caravaneer

caravaneer

(ˌkærəvænˈɪə)
n
the person leading a caravan of camels
References in periodicals archive ?
Irineo's caravaneer life is hard, but he doesn't see it this way.
At night, we camp in stone corrals that salt caravaneers built generations before Irineo was born--always near water and firewood.
I will return to a world far from the Andes and the exciting lives of the llama salt caravaneers.
If grain at your disposal is scarce, write me and I can load up 50,000 donkey (measures) and convey it by a caravaneer [Veenhof 1992, "at the earliest opportunity"] to Marl.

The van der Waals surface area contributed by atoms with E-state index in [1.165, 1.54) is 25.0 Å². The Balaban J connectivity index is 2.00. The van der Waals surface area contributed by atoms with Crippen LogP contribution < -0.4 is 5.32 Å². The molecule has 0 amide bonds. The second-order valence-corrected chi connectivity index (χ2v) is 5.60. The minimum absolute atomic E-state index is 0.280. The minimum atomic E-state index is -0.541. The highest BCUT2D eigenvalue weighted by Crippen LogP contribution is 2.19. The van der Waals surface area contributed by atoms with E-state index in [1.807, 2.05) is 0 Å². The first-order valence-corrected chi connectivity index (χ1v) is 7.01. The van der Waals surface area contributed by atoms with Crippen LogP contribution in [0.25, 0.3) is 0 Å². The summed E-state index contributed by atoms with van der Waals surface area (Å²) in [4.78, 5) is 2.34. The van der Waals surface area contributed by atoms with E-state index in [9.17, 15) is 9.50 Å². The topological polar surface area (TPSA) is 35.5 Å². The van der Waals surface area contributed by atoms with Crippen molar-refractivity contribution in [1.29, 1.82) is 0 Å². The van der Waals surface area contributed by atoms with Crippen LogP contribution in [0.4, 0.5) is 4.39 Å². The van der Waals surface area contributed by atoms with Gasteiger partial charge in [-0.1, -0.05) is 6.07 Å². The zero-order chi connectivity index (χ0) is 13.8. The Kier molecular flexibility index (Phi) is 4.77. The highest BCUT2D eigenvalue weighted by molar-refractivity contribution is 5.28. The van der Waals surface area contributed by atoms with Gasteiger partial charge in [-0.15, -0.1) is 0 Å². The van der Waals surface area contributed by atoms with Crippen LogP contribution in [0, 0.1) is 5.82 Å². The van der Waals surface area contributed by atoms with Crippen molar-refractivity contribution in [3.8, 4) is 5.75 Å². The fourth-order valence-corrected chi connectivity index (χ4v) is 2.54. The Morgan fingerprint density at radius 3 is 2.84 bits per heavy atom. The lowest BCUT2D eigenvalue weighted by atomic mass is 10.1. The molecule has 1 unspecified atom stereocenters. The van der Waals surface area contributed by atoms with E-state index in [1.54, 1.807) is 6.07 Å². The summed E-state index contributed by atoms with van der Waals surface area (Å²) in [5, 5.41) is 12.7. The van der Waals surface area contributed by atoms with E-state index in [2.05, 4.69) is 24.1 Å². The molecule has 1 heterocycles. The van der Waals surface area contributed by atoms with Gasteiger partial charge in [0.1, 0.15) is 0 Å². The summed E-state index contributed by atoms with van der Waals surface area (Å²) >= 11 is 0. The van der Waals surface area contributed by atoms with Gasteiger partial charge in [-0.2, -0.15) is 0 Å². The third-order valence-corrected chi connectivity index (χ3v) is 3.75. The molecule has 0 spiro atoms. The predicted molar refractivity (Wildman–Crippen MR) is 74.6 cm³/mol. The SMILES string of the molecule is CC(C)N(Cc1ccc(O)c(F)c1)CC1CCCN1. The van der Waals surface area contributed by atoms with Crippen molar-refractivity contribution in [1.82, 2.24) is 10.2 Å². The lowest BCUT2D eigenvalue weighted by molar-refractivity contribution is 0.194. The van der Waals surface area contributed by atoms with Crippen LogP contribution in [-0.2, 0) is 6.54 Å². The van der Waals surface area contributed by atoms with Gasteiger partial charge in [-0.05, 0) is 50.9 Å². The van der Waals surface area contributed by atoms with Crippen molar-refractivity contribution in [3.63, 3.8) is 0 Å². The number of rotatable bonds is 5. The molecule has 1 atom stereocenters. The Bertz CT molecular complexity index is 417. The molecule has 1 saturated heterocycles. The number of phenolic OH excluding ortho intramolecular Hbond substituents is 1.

These were nomads and farmers, seafarers and caravaneers, slaves and freemen, merchants and mercenaries, colonists and zealots.
The construction of and additions to triliths, or re-use of the associated hearths, may have both constructed a group identity and served as symbols of communal territorial rights that could be read by mobile pastoralists and caravaneers moving through an area only seasonally occupied.
The Midianites are portrayed in these [biblical] traditions as nomadic sheep and camel herders, caravaneers, and raiders, ranging over a wide territory to the south and east of Canaan.